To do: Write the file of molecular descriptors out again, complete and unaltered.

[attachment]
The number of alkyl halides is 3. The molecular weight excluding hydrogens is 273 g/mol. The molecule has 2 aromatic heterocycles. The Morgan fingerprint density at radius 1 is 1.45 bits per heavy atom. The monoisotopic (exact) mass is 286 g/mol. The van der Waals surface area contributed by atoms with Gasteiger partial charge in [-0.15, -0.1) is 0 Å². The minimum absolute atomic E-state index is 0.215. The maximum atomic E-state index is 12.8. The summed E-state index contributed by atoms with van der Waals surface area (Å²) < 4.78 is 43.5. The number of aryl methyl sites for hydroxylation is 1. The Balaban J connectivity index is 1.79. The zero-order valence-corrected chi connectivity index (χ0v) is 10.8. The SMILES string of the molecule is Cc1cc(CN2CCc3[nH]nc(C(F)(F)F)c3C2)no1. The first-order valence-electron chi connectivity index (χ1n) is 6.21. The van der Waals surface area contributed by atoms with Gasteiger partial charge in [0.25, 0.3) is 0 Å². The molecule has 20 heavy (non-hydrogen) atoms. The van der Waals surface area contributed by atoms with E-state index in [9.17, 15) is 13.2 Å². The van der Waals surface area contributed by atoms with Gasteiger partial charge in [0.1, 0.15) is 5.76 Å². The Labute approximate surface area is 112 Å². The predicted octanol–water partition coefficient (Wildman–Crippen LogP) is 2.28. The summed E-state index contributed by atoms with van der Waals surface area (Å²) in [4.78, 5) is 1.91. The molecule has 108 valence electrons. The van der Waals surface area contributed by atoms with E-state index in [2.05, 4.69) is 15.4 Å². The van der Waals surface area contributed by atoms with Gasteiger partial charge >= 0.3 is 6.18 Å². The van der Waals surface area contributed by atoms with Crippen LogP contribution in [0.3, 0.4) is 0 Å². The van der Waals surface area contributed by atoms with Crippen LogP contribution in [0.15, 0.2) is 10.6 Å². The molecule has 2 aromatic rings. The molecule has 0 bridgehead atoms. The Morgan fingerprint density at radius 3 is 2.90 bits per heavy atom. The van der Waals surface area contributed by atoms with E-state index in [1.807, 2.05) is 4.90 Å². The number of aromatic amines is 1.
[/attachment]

The number of alkyl halides is 3. The molecular weight excluding hydrogens is 273 g/mol. The molecule has 2 aromatic heterocycles. The Morgan fingerprint density at radius 1 is 1.45 bits per heavy atom. The monoisotopic (exact) mass is 286 g/mol. The van der Waals surface area contributed by atoms with Gasteiger partial charge in [-0.15, -0.1) is 0 Å². The minimum absolute atomic E-state index is 0.215. The maximum atomic E-state index is 12.8. The summed E-state index contributed by atoms with van der Waals surface area (Å²) < 4.78 is 43.5. The number of aryl methyl sites for hydroxylation is 1. The Balaban J connectivity index is 1.79. The zero-order valence-corrected chi connectivity index (χ0v) is 10.8. The SMILES string of the molecule is Cc1cc(CN2CCc3[nH]nc(C(F)(F)F)c3C2)no1. The first-order valence-electron chi connectivity index (χ1n) is 6.21. The van der Waals surface area contributed by atoms with Gasteiger partial charge in [0.25, 0.3) is 0 Å². The molecule has 20 heavy (non-hydrogen) atoms. The van der Waals surface area contributed by atoms with E-state index in [9.17, 15) is 13.2 Å². The van der Waals surface area contributed by atoms with Gasteiger partial charge in [0.1, 0.15) is 5.76 Å². The Labute approximate surface area is 112 Å². The predicted octanol–water partition coefficient (Wildman–Crippen LogP) is 2.28. The summed E-state index contributed by atoms with van der Waals surface area (Å²) in [4.78, 5) is 1.91. The molecule has 108 valence electrons. The van der Waals surface area contributed by atoms with E-state index in [2.05, 4.69) is 15.4 Å². The van der Waals surface area contributed by atoms with Gasteiger partial charge >= 0.3 is 6.18 Å². The van der Waals surface area contributed by atoms with Crippen LogP contribution in [0.3, 0.4) is 0 Å². The van der Waals surface area contributed by atoms with Crippen LogP contribution in [0.15, 0.2) is 10.6 Å². The molecule has 2 aromatic rings. The molecule has 0 bridgehead atoms. The Morgan fingerprint density at radius 3 is 2.90 bits per heavy atom. The van der Waals surface area contributed by atoms with E-state index in [1.807, 2.05) is 4.90 Å². The number of aromatic amines is 1.